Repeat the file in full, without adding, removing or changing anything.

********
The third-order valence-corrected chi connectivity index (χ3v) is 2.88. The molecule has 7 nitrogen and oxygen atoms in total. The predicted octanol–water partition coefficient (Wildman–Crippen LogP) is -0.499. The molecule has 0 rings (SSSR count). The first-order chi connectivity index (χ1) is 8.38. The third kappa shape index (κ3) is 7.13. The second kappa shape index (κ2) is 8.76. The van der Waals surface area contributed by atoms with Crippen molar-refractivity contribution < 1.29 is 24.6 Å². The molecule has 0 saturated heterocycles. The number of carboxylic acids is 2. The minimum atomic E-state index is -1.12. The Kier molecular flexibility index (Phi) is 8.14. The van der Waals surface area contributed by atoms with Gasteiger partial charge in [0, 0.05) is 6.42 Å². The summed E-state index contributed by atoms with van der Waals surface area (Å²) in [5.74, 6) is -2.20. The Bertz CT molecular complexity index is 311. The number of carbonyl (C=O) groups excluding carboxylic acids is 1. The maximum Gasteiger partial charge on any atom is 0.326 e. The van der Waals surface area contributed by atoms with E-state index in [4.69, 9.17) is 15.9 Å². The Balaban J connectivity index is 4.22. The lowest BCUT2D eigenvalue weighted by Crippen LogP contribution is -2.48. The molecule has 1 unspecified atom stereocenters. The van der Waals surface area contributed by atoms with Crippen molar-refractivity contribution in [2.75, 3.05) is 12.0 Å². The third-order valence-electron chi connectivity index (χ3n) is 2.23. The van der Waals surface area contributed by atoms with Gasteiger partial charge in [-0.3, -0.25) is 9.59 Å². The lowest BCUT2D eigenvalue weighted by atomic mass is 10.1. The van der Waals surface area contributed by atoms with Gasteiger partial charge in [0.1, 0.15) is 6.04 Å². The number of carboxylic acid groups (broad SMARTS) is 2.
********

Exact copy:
The third-order valence-corrected chi connectivity index (χ3v) is 2.88. The molecule has 7 nitrogen and oxygen atoms in total. The predicted octanol–water partition coefficient (Wildman–Crippen LogP) is -0.499. The molecule has 0 rings (SSSR count). The first-order chi connectivity index (χ1) is 8.38. The third kappa shape index (κ3) is 7.13. The second kappa shape index (κ2) is 8.76. The van der Waals surface area contributed by atoms with Crippen molar-refractivity contribution < 1.29 is 24.6 Å². The molecule has 0 saturated heterocycles. The number of carboxylic acids is 2. The minimum atomic E-state index is -1.12. The Kier molecular flexibility index (Phi) is 8.14. The van der Waals surface area contributed by atoms with Gasteiger partial charge in [0, 0.05) is 6.42 Å². The summed E-state index contributed by atoms with van der Waals surface area (Å²) in [5.74, 6) is -2.20. The Bertz CT molecular complexity index is 311. The number of carbonyl (C=O) groups excluding carboxylic acids is 1. The maximum Gasteiger partial charge on any atom is 0.326 e. The van der Waals surface area contributed by atoms with E-state index in [4.69, 9.17) is 15.9 Å². The Balaban J connectivity index is 4.22. The lowest BCUT2D eigenvalue weighted by Crippen LogP contribution is -2.48. The molecule has 1 unspecified atom stereocenters. The van der Waals surface area contributed by atoms with Crippen molar-refractivity contribution in [2.75, 3.05) is 12.0 Å². The third-order valence-electron chi connectivity index (χ3n) is 2.23. The van der Waals surface area contributed by atoms with Gasteiger partial charge in [-0.3, -0.25) is 9.59 Å². The lowest BCUT2D eigenvalue weighted by atomic mass is 10.1. The van der Waals surface area contributed by atoms with Gasteiger partial charge in [0.1, 0.15) is 6.04 Å². The number of carboxylic acid groups (broad SMARTS) is 2.